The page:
This secured, the Athenian people might survive, even
though their city, which was then, it will be
remembered, unprotected by walls, might fall into the
hands of the invader. Fortunately the means for
constructing a powerful fleet were ready to his hand.
The city possessed in the silver mines of Laurium
a source of revenue which might be easily employed for
this purpose. The proceeds of the mines had been
frittered away in yearly doles to the citizens.
Themistocles persuaded his countrymen, to devote the
whole, a sum amounting to about £12,000
to the building of a fleet. The immediate
 result was a speedy victory over Ægina; the remoter
gain was the salvation of Greece.
Circumstances had combined to give a long respite to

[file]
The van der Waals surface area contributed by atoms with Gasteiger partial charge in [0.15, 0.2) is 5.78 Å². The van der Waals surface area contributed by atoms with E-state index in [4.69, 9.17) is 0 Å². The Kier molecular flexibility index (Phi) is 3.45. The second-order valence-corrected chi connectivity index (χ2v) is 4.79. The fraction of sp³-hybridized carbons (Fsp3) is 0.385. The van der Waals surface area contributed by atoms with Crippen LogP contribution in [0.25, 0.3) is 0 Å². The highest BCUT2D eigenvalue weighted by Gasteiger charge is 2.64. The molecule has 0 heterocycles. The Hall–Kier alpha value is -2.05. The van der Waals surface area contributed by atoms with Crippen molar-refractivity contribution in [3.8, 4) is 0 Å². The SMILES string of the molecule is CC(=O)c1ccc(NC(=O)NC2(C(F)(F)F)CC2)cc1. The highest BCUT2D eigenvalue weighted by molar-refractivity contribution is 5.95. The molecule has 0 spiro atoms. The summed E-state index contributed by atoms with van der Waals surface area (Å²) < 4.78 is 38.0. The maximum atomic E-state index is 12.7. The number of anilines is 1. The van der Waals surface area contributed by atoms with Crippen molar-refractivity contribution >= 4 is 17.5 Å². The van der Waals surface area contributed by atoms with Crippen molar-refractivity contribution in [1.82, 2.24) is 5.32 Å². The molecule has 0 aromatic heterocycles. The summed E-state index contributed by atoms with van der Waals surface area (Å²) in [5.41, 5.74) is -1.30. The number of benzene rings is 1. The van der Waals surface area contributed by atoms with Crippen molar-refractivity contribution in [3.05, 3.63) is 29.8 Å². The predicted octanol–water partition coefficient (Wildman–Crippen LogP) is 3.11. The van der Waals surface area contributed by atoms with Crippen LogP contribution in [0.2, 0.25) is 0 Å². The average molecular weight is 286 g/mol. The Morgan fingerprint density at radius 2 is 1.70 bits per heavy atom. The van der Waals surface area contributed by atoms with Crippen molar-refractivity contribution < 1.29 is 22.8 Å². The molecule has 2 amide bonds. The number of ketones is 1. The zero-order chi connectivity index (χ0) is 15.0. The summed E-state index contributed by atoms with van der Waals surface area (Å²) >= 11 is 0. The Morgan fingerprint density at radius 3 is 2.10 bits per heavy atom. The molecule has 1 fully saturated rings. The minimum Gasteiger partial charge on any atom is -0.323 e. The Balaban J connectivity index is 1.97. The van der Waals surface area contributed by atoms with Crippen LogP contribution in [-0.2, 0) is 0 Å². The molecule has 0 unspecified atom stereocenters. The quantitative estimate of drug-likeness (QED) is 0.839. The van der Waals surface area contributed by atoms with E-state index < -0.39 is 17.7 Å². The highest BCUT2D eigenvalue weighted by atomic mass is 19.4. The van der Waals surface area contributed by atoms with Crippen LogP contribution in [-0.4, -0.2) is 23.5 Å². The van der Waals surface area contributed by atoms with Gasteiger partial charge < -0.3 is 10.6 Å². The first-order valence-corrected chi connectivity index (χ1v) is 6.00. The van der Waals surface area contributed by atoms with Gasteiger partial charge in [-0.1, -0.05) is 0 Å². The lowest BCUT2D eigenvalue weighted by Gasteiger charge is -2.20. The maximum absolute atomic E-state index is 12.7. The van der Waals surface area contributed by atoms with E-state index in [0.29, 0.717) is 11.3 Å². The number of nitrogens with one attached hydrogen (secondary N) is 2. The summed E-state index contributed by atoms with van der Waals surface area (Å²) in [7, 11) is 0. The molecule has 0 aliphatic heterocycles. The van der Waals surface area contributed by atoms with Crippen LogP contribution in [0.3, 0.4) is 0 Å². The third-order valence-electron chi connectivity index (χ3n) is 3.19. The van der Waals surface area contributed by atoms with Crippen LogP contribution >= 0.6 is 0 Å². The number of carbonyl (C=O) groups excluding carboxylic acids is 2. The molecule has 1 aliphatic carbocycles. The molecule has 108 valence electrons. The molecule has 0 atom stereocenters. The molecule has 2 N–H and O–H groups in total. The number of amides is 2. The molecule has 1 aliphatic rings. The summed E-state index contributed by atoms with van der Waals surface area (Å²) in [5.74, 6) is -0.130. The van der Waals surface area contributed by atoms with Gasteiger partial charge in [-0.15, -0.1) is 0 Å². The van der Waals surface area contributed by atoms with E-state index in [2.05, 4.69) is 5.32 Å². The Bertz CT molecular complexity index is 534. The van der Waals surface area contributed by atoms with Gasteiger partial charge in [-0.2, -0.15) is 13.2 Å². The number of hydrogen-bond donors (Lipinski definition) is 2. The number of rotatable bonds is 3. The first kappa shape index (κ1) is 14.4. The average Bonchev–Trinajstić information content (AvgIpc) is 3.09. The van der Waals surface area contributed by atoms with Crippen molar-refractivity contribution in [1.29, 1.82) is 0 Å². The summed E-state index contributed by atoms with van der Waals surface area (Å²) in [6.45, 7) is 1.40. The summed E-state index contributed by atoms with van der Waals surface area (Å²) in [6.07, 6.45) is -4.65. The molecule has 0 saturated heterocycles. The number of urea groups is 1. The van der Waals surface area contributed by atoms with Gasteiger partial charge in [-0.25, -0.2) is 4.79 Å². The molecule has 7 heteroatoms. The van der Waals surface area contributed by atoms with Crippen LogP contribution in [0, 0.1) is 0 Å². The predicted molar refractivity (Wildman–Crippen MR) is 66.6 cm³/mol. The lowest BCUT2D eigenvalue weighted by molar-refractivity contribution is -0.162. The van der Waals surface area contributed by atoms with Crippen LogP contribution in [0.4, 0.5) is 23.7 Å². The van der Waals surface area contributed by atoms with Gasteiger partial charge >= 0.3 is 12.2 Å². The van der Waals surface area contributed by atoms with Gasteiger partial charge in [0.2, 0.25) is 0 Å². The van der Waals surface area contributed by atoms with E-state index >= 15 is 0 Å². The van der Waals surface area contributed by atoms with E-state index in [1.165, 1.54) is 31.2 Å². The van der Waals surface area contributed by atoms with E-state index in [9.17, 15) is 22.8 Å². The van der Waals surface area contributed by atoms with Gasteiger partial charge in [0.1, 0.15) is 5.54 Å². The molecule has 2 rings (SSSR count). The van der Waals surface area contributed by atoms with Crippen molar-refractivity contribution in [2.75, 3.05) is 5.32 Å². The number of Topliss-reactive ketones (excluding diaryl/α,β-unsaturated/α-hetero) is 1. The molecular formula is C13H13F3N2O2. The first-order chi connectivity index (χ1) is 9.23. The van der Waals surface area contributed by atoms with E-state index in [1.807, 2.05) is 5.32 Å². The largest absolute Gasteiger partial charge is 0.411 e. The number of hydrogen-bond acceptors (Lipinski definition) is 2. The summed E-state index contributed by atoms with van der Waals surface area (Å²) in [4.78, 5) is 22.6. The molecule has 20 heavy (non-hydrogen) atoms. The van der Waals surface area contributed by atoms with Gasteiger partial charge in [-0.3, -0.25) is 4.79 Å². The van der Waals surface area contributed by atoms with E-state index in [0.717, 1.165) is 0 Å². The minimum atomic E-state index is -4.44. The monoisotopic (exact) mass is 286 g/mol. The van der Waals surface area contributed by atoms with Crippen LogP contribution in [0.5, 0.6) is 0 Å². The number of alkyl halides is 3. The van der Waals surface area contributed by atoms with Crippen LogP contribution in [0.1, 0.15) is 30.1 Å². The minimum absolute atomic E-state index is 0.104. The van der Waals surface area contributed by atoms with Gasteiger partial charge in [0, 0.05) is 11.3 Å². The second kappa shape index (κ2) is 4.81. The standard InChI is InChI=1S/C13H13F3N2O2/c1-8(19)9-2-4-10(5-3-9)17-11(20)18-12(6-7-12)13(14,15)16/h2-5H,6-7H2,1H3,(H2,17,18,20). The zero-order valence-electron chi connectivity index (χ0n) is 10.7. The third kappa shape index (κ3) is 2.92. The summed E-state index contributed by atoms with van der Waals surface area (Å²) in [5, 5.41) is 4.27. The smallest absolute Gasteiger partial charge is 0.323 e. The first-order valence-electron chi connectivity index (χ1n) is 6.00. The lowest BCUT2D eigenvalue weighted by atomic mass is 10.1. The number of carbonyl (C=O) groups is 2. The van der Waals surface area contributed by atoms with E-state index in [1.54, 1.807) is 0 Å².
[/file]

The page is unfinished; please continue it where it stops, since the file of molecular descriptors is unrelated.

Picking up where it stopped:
the Greeks. Nearly ten years had passed since the day
of Marathon, and the storm of Persian vengeance had not
yet broken. Darius had been called away when his
preparations were almost complete, by the revolt of
Egypt; and his death had followed, at a very short
interval, the reduction of Egypt. But his son and
successor had no idea of abandoning the scheme. Indeed,
he was collecting from every part of his vast Empire a
force so vast that the mere report of it would suffice,
he thought, to banish all idea of resistance. This
enormous host, gathered from every tribe between the
Indus and the Bosphorus, was already on its march
westward. In the Greek cities there was no unity of
purpose. Some openly declared their intention to submit
to the barbarians; others, with a selfishness only
equalled by their folly, dreamt of saving their
strength for the defence of their own walls. It was
only a minority that had any idea of a combined
resistance of the common foe, and even in these there
was a feeling of terror which approached almost to
GENERAL VIEW, SHOWING THE PHAEDRIDDES ROCKS AND THE RAVINE OF CASTALIA.
The Athenians, feeling that they would be the first